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Scottsdale native, Jr. Coyotes grad Petruzzella chasing NCAA dreams with NCDC’s Bandits



When he’s home, and when it’s not 120 degrees in the shade, Scottsdale native Joey Petruzzella often puts a light pack on, ties on his trail-running shoes, and hits the dirt for some serious cardio.

His regular off-season training ground? Pinnacle Peak Park in Scottsdale.


“Me and a few of my buddies will head over – that’s a favorite place to train and hike,” said Petruzzella, a longtime Jr. Coyotes player who is now playing in the tuition-free National Collegiate Development Conference (NCDC) with the Boston Bandits.

The NCDC is the highest of three junior tiers in the United States Premier Hockey League, the nation’s largest amateur hockey organization. The NCDC saw more than 50 NCAA Division I commitments last year and over 110 NCAA commitments in total last year.

Petruzzella is a regular on the blue line for the Bandits, who are right in the mix of the 12-team NCDC, sitting fifth as of Dec. 4. They were just one point out of third place, which carries with it home ice for the first round of the playoffs.

“It’s a great, young group of guys. Once we put it all together, we can win it,” said Petruzzella, who has five points in 20 games this season. “I think we just have a great group of guys. We are all friends, and we all love coming to the rink every day.”

Petruzzella is actually a second-year NCDC player, having suited up last year for the Syracuse Jr. Stars. The league was a lot less balanced last year, as the top three teams then had a large gap over the bottom eight in what was then an 11-team circuit.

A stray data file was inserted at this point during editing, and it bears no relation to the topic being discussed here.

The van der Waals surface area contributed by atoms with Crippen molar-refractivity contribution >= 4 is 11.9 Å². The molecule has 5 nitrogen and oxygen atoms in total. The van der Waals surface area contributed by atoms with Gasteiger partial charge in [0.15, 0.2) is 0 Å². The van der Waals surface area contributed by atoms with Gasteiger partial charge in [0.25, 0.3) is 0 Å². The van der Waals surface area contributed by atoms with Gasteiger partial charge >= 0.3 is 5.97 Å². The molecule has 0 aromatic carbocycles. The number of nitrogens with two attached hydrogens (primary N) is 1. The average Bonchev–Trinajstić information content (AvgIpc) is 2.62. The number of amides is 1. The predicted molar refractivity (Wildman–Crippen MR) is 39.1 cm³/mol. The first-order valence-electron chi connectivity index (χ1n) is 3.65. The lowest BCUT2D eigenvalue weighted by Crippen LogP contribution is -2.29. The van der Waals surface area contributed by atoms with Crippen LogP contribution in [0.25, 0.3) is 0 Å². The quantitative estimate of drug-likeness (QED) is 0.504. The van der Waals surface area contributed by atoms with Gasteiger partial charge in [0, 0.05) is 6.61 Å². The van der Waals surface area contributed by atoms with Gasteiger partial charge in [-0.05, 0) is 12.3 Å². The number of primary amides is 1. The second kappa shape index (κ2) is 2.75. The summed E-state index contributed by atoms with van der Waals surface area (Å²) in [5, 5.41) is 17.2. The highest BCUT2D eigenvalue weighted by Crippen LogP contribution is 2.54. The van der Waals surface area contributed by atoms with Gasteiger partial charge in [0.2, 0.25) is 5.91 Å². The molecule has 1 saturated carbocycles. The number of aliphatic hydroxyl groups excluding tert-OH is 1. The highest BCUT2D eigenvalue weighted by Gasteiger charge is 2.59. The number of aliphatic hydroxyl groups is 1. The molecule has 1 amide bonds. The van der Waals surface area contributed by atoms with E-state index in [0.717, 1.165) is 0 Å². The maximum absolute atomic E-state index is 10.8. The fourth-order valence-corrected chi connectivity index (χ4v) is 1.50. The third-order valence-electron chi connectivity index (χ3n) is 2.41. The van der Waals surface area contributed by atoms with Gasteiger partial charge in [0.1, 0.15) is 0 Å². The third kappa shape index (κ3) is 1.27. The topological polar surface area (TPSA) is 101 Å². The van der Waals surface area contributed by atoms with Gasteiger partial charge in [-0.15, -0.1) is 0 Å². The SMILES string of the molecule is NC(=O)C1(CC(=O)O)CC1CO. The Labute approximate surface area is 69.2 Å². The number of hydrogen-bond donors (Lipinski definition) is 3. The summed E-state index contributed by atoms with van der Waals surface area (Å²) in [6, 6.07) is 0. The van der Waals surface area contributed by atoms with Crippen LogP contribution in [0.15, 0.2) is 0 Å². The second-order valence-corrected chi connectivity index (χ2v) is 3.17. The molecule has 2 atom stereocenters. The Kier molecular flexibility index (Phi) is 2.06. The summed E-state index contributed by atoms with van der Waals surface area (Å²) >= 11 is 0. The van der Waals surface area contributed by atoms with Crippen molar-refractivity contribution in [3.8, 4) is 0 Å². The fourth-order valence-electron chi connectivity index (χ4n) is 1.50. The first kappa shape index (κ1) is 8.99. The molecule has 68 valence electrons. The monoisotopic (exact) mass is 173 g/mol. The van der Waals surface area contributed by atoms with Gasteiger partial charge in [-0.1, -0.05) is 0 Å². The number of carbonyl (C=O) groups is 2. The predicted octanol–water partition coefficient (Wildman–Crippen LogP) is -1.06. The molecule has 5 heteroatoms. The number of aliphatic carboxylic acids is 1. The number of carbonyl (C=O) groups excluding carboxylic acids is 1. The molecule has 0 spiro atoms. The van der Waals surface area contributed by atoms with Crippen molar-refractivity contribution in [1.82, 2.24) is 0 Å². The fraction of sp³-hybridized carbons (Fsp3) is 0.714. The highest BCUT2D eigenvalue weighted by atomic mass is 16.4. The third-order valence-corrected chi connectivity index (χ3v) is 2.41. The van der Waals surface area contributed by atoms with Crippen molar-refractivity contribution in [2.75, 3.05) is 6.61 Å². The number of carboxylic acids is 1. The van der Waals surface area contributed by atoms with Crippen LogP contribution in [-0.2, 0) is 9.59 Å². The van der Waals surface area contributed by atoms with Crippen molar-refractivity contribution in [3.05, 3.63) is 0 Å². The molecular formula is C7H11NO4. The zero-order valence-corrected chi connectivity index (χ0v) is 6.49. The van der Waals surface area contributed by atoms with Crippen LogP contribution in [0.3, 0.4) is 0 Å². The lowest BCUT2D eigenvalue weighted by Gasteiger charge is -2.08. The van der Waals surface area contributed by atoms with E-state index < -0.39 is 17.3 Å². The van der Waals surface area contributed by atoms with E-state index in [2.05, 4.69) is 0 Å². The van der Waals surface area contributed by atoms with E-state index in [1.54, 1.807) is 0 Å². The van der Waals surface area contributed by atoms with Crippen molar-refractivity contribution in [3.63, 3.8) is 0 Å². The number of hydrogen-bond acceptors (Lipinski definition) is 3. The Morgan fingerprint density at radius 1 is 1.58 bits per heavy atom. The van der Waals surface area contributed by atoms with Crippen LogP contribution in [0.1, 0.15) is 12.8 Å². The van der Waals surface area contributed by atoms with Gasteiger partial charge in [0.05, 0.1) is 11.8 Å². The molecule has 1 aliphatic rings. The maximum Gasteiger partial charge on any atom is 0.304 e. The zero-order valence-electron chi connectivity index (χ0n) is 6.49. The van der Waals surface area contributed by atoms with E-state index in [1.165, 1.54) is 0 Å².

“The NCDC is a lot better top to bottom,” said Petruzzella. “Last year, there were a lot of games against the bottom of the league that were not as competitive. Now, any team can beat any team on any given night. It just makes you push harder every day to get better. Anyone on your team can play in any situation, so you have to separate yourself.”

Petruzzella said that playing for head coach Rich Alger, a former University of Massachusetts and Boston University defenseman, allows the Bandits players to separate themselves.

“Coach Alger is a great coach and would be considered a players’ coach, the type of coach you want to want to leave it all on the ice for every night,” added Petruzzella.

It also helps put the Bandits players on the radar for NCAA colleges, and Petruzzella sees himself offering much to college hockey teams.

“I’m a two-way defenseman, I skate pretty well, and I like to jump into the play offensively,” he said. “I just liked how close all the NCAA Division I and III schools are (to NCDC teams). It feels like we have more exposure. It’s a short drive for all the schools to come watch.”

Petruzzella is a 1999 birth year, so if he doesn’t make his commitment this year, he can still play another year of junior hockey.

“It would be great to achieve my career goal of a college commitment this year, but having one more year of junior eligibility allows me to keep all options open,” he said.

Petruzzella grew up with the game, being the son of a Buffalo native who was a hockey captain for Archbishop Williams High School in Braintree, Mass., in the 1980s. Braintree is not too far from Bridgewater, home of the Bandits.

“He introduced it to me and I loved it,” Petruzzella said. “I loved watching it, loved skating, loved playing roller hockey in the driveway.”

Once he was old enough, he joined the Jr. Coyotes program and stayed there through his first year of 16U hockey.

“From there, I went out and played AAA a couple years in Omaha, and from there, I was recruited by both the Bandits and Stars,” said Petruzzella. “I am very thankful that [Bandits assistant coach] Mark Jones scouted me while in Omaha and that we stayed in touch. I am very happy he brought me this year to be a part of the Bandits organization.”

The NCDC is just about at its midway point prior to Christmas, and Petruzzella said that as good as the Bandits have played, they can do even better before playoffs begin in late March.

“We just have to get a little more gritty, bear down in the offensive zone, get the shots on,” he said. “We also have to get pucks out of our zone the right way.”

Learn more about the USPHL’s Junior and Midget offerings at!

— Joshua Boyd/

(Dec. 31, 2018)